I was raised in Los Angeles, the daughter of a world-class violinist who played with the Los Angeles Philharmonic. My father had bipolar one disorder and we were very close. Back then I was a happy-go-lucky teen who did well in school and ran cross-country. No one suspected that I’d be diagnosed with bipolar disorder in my late-thirties.
I graduated from the University of California with a degree in literature and I became a freelance writer. I interviewed mental health luminaries Dr. Kay Redfield Jamison and Dr. Martha Manning for magazine articles about depression and exercise. I pursued my dream to become a certified personal trainer and led a healthy lifestyle.
At age thirty-seven, after the birth of my second child, the combination of genetics, sleep deprivation and hormones triggered postpartum mania and the rare condition of hypergraphia (compulsive writing). Six weeks after my daughter’s birth I was diagnosed with postpartum onset bipolar one disorder (PPBD) and was hospitalized. Over the next seven years, I endured multiple hospitalizations, medication trials, and rounds of unilateral and bilateral electroconvulsive therapy which helped pull me out of severe bipolar depression.
In 2013, I found a psychiatrist who was a good fit. With his guidance I developed a regimen of five key ways to keep me stable: seeing my team (psychiatrist and counselor) regularly, medication, exercise, writing, and enough sleep!
After I was diagnosed, I felt so lost and isolated in my small mountain community. Despite struggling with depression, I founded the first DBSA Chapter of my county—that gave me purpose. I arranged interviews with local newspapers to inform them of the chapter, and to share my story of living with bipolar disorder. Through DBSA’s auspices I created and co-facilitated support groups where I met people with bipolar disorder who have become close friends. I’ve benefited from online support as well through Facebook bipolar-themed groups.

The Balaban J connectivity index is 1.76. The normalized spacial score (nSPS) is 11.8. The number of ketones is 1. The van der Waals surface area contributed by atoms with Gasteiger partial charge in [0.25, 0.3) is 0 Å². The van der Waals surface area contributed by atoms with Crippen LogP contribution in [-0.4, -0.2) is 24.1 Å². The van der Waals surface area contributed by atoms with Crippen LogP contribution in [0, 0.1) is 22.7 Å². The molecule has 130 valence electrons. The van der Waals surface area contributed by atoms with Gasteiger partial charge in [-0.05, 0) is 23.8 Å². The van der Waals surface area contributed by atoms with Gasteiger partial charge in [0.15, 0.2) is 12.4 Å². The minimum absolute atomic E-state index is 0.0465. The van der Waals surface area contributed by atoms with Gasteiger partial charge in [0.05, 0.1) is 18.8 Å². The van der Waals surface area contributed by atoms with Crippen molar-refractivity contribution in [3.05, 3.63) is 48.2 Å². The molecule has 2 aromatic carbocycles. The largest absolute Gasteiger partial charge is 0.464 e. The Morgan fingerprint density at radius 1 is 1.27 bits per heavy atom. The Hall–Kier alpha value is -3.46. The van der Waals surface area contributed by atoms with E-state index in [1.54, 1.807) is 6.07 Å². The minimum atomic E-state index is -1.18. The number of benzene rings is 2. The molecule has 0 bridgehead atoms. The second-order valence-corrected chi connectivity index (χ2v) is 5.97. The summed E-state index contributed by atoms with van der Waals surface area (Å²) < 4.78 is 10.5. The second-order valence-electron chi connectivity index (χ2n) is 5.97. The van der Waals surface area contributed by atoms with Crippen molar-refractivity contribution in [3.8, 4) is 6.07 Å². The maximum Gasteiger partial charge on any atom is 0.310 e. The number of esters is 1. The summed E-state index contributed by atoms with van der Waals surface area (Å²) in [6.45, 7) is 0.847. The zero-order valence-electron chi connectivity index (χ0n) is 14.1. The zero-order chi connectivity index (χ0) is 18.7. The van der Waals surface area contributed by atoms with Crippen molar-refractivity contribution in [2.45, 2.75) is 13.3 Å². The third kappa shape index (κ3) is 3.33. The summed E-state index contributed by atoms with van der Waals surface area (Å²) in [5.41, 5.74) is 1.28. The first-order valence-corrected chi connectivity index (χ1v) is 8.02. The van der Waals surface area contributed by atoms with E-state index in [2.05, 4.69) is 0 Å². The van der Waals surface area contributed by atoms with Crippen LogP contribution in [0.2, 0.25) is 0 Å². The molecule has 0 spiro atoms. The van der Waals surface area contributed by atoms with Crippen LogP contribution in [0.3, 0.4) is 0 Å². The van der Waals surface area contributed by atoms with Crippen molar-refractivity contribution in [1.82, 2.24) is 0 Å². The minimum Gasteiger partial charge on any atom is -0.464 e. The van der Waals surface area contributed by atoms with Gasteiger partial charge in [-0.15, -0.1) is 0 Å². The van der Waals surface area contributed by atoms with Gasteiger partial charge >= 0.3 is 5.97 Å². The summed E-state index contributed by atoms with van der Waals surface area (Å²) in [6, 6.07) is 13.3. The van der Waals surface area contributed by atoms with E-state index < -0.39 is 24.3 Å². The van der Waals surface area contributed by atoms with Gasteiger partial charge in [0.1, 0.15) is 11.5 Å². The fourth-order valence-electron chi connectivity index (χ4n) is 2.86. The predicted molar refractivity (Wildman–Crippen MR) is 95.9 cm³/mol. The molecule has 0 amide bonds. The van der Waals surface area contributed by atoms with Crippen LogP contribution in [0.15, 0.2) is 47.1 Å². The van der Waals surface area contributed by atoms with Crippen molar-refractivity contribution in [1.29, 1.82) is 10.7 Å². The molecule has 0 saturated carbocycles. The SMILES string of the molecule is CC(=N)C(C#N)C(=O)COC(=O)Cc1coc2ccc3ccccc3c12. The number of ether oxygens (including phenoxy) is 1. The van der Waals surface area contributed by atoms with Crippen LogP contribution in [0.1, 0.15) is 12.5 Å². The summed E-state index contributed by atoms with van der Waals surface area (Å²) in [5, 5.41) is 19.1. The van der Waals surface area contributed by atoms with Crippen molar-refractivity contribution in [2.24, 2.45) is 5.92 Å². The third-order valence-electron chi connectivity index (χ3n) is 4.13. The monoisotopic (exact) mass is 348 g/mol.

In 2014 I became an International Bipolar Foundation blogger, and was honored to have my story be selected for IBPF Story of Hope and Recovery. During my years of bipolar depression, I never would have dreamed such a great thing could happen to me.
These days I’m working on my book, Birth of a New Brain—Healing from Postpartum Bipolar Disorder with a foreword by Dr. Walker Karraa. Writing this book is a true labor of love, but it’s incredibly challenging. The discipline required to write lends a positive structure to my days. My blog, Birth of a New Brain, gives me the opportunity to connect with a wonderful virtual writing community and I get valuable feedback on my writing. I was thrilled when, after discovering my blog, bestselling author/advocate, and my now writing mentor, Wendy K. Williamson (I’m Not Crazy Just Bipolar and Two Bipolar Chicks Guide to Survival) nominated me for the WEGO Health Activist Best in Show Blog Award.
I believe that anything is possible when it comes to living with bipolar disorder, and that we can reach stability with the right support and tools! Accolades are the icing on the cake, and I appreciate them, but what matters most to me is keeping stable for the long-run. If I’m well, I can continue helping other people who live with bipolar disorder, which is therapeutic for me too!
I was stuck in the morass of depression for so long that I didn’t think I would pull out of it. If you’re in that place, please don’t give up. I know this will sound like a cliché, but reach out to others. Seek a therapist and/or psychiatrist. My Dad always told me that by the time I was older, a cure would be found for bipolar. Although that hasn’t happened yet, we shouldn’t rule out breakthroughs with the tremendous amount of research happening worldwide. In the meantime do all you can to get support. You don’t have to suffer needlessly—there is hope for each and every one of you!